February 11, 2002
On January 17, 2002, a presentation at the Society of Maternal-Fetal Medicine meeting in New Orleans created a wave of concern that women with thyroid disease were at higher than normal risk of having children with birth defects. “Thyroid disease during pregnancy and subsequent congenital anomalies,” by Drs. Adam Wolfberg and David Nagey, looked at 168 women with thyroid disease who gave birth at the Johns Hopkins Hospital between 1994 and 1999. The authors reported that 18% of the babies had serious birth defects, ranging from heart problems to cleft palate and extra fingers. The rate of birth defects was high whether a women had hypothyroidism or hyperthyroidism, and whether or not her thyroid disease was being treated.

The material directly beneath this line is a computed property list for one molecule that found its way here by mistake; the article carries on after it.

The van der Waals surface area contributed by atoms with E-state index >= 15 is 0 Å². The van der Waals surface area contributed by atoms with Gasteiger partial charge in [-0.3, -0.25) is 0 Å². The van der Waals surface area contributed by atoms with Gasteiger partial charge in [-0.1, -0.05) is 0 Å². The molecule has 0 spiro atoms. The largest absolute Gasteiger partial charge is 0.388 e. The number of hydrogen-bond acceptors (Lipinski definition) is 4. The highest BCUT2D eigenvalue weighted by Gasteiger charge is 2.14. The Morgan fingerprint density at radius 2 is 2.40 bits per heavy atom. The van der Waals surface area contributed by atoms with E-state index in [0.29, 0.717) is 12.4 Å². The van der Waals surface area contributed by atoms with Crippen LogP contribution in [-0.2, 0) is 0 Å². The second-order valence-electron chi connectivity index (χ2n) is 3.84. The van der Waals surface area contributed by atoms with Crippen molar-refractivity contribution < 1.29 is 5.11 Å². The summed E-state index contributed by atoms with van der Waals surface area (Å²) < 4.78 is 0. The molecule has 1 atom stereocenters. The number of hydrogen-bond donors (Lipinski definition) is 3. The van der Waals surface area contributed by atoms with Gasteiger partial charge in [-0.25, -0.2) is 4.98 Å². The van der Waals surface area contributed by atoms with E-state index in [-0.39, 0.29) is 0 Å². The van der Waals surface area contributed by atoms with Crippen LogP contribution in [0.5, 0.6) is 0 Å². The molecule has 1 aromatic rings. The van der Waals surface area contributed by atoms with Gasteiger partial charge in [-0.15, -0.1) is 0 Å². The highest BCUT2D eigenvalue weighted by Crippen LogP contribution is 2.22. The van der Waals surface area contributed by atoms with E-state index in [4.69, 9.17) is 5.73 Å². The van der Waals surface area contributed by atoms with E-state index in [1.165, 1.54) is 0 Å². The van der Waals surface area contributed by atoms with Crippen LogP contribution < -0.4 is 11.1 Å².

Two American Thyroid Association member physicians commented on the study for a United Press International story. Both said that the study had structural problems and the results were preliminary. In spite of these criticisms, the study has been publicized and caused needless worry.
The American Thyroid Association wants to reassure the public that this a preliminary study and that our experts have serious questions about its conclusions. No other studies have shown results like it. Many researchers have looked at the children born to mothers with well-controlled thyroid disease, and no other study has shown unusually high rates of birth defects. Further, no thyroid specialists have seen extra birth defects in their patients’ children. Therefore, the American Thyroid Association does not believe that women with well-controlled thyroid disease run a significantly higher than normal risk of having a child with a birth defect. The Association always recommends that women with thyroid disease work closely with their doctor before and during their pregnancy, to ensure the best possible health for themselves and their baby.